It was brightening, and the weather was heading in the same direction as me. But it's another world in bandit country! First of all I got the wheels spinning as I looked for a parking spot on the hill. Then I realised that although I'd put my thick, wind resistant fleece on (to good effect) my fingerless gloves were still in the pockets of my not-so warm fleece.
Technically I was trying a different set up. That lasted about a dozen frames before I ditched it. As it happened the post and pen were quite close to the line of vehicles meaning that 200mm was almost long enough. With the light being poor that was helpful as I could keep my aperture fairly wide. The angles available weren't great though. Time to get some scene setting pictures.
For a moment it looked like the sky was going to break up and some nice cloud formations materialise - along with some sunlight. It didn't last. I did manage to get a tiny patch of blue sky in the frame below. As I was concentrating on the overall framing of the shot and the trialling action I failed to spot the collie looking out of the back window of the Land Rover. A nice bonus.
Black and white dogs are a bugger for getting exposures correct. Black sheep aren't much better. It's not so simple to keep detail in their fleeces without messing up the rest of the frame, especially when they are running on pale winter grass under a grey sky.
The break in they uniform greyness was short-lived and soon there was a wall of rain on its way. I managed to get my not-very-waterproof overtrousers on but the rain was blurring my already steamed up specs. Unable to tell if the blurry viewfinder was due to the state of my glasses or missed focus from the camera I felt like I was fighting a losing battle! Something black fleeces do well is show up rain. Unfortunately only really visible when the photos are seen larger.
There are times when pictures really aren't enough. I was chatting to a novice handler prior to her run (it was a nursery trial so the dogs are all inexperienced) and she said both her and the dog were nervous. At previous trials they hadn't done very well and hadn't completed a course. Today I saw quite a few get timed out. Even experienced handlers. Excuses abound such as the wind, the sheep, you name it!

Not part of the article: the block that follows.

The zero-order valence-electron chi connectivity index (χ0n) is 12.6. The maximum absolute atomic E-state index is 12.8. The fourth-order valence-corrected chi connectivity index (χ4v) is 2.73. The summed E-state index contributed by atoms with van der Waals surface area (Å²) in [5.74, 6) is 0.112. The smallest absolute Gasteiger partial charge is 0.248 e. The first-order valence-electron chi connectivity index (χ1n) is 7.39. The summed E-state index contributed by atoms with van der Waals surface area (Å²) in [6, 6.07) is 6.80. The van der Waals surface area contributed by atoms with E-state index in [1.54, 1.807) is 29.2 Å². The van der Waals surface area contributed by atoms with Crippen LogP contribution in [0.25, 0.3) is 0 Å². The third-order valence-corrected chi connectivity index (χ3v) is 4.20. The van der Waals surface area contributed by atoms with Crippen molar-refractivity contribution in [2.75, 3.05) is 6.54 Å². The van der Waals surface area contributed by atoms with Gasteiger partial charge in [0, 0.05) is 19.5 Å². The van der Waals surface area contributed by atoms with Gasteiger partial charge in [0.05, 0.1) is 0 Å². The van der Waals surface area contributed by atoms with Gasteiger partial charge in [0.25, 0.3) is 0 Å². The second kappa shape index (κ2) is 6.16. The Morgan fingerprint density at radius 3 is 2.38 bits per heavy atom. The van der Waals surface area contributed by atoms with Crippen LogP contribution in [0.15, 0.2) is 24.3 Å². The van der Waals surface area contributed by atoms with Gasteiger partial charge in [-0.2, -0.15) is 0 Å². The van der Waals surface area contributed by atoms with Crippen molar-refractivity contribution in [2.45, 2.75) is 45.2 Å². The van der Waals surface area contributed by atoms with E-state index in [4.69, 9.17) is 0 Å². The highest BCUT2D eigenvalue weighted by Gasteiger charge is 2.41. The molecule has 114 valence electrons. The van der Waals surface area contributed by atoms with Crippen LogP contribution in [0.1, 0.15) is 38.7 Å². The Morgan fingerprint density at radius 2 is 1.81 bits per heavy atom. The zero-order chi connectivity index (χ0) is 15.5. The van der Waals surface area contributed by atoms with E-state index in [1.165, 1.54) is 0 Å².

Her dog was from the line of dogs bred by a friend of hers who is now in a home suffering from dementia and she is training the dog, and its sibling, in respect - sort of as a thank you, if you get my drift. The run took place during the sunny spell and went well with the sheep penned easily. The picture below shows the end of the run with dog round the back of the pen to drive the sheep back out. The handler was well chuffed and hoped that when she told her friend it would put a smile on his face. The dog wanted another go!
Despite frequently looking towards the west for a glimmer of light and hope I saw none. Things were not going to get better, weather-wise of photographically. It was time to admit defeat. My damp toes reminded me that I had ordered a pair of boots a couple of weeks ago. That seemed like a good excuse to leave before the trial was over and go collect them. While I was in the shop I picked up a second pair of fingerless gloves so I can leave one pair in each fleece. A small selection of pictures from the day can be seen here.
The forecast for Sunday was, naturally, far more pleasant. So much so that I took a walk along the canal. There is work being done on the lock to the river. Quite what I'm not sure, but the lock looks to be dammed and there are pumps in place. The sheep on the bank between canal and field were on the move. Being herded towards the pen by the swing bridge. I only had my little camera with me so my options were limited. it should go without saying that where the canal was calm enough to reflect the sheep the background was industrial. Where the background was rural the canal was ruffled by the breeze. Another nice concept poorly executed.
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